The Ocean at the End of the Lane

  • by Neil Gaiman
  • Narrated by Neil Gaiman
  • 5 hrs and 47 mins
  • Unabridged Audiobook

Publisher's Summary

Winner of the Specsavers National Book Award for The Audible Audiobook of the Year
The Ocean at the End of the Lane is a fable that reshapes modern fantasy: moving, terrifying, and elegiac - as pure as a dream, as delicate as a butterfly's wing, as dangerous as a knife in the dark - from storytelling genius Neil Gaiman.
It's about memory and magic and survival, about the power of stories and the darkness inside each of us. It began for our narrator 40 years ago, when the family lodger stole their car and committed suicide in it, stirring up ancient powers best left undisturbed.
Dark creatures from beyond this world are on the loose, and it will take everything our narrator has just to stay alive: there is primal horror here, and a menace unleashed - within his family and from the forces that have gathered to destroy it.
Contains a special introduction from Neil Gaiman


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Customer Reviews

Most Helpful

Expecting "Whoa!", but got "Meh"

This is the first Neil Gaiman book I've listened to. In his words, though this story is short, it is very "dark". Whilst I agree it is dark-ish, it isn't what I was expecting. The seamless transition from our world to the "other world" is done very well. The Ursela character in her true form is also quite menacing. It reminds me of the abstract nature of some of Stephen King's good work.

The story is interesting enough, but the thing that really got on my nerves was Gaiman's narration. In every scene of the book, he speaks with an upward positive-sounding naive inflection. While this fits with the personality of the protagonist (an innocent 7-year-old boy), the dark tone of the story makes it completely out of place. Even in scenes that are supposed to be terrifying, the same tone of voice is there. It doesn't fit and it takes away from the story.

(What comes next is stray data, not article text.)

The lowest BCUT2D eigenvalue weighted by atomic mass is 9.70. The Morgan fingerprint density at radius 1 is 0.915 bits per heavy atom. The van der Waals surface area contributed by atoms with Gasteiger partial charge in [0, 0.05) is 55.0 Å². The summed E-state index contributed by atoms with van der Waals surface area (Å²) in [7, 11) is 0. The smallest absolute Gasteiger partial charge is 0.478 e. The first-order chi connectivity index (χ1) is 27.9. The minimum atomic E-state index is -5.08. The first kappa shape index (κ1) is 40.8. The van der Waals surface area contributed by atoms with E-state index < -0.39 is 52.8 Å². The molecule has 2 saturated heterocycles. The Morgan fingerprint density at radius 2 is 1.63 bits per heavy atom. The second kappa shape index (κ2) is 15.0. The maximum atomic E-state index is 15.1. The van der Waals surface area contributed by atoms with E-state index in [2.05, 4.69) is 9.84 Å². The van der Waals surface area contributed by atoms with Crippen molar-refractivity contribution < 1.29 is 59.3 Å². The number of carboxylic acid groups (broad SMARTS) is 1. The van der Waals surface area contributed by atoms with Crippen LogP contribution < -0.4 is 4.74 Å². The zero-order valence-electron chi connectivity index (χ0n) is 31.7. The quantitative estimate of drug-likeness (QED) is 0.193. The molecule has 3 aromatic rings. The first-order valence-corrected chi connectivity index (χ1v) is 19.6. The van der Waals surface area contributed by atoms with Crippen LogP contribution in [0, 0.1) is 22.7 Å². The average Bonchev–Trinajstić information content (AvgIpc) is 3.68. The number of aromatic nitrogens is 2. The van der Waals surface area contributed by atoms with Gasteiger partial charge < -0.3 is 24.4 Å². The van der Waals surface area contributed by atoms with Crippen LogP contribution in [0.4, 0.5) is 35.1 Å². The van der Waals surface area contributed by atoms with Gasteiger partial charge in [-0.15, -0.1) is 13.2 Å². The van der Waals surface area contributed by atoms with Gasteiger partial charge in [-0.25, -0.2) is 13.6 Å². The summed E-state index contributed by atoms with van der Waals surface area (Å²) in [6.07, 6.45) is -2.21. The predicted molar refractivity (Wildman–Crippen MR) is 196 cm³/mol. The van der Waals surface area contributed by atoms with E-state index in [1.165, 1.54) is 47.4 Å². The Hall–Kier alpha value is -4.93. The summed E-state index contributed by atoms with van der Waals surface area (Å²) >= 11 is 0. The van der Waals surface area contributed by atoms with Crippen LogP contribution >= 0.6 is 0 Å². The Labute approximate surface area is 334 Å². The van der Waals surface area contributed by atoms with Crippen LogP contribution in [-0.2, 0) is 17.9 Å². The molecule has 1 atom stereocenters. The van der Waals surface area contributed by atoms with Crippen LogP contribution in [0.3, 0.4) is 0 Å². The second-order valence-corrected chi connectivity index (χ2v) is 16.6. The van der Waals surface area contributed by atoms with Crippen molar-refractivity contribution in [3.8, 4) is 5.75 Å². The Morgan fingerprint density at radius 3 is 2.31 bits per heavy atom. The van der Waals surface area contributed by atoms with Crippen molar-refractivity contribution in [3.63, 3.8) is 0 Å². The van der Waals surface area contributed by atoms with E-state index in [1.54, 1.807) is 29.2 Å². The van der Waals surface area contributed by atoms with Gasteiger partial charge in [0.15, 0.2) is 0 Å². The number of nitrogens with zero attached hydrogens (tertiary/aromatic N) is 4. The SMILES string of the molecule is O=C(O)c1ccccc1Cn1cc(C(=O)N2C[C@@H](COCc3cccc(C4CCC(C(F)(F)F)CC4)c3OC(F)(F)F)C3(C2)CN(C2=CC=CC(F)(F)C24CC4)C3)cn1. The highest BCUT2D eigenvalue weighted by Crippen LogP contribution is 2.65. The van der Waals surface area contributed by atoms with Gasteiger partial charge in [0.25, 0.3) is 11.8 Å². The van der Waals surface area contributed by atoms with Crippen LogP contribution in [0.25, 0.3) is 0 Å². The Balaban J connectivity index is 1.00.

The other thing that I couldn't get over was that for a 7-year-old boy, the protagonist seems to be one of the world's great philosophers. He says and thinks things that no 7-year-old I've ever met has any understanding of. You can't even explain this by the character being an avid reader of books. The things he makes comments on would escape the understanding of someone that young. On top of this, there are times when Gaiman seems to remember that this is a young child and the character has a complete lack of understanding of a situation. Consistency is key, Neil. He's either a very smart worldly young boy, or a clueless child. You can't have it both ways.

A bit of a letdown, considering everyone praises this author.
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- Todd

Great story

Wonderful story loved the ending . It took me to a wonderful place in my imagination l loved it
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- Ange Martin

Book Details

  • Release Date: 06-18-2013
  • Publisher: Headline Digital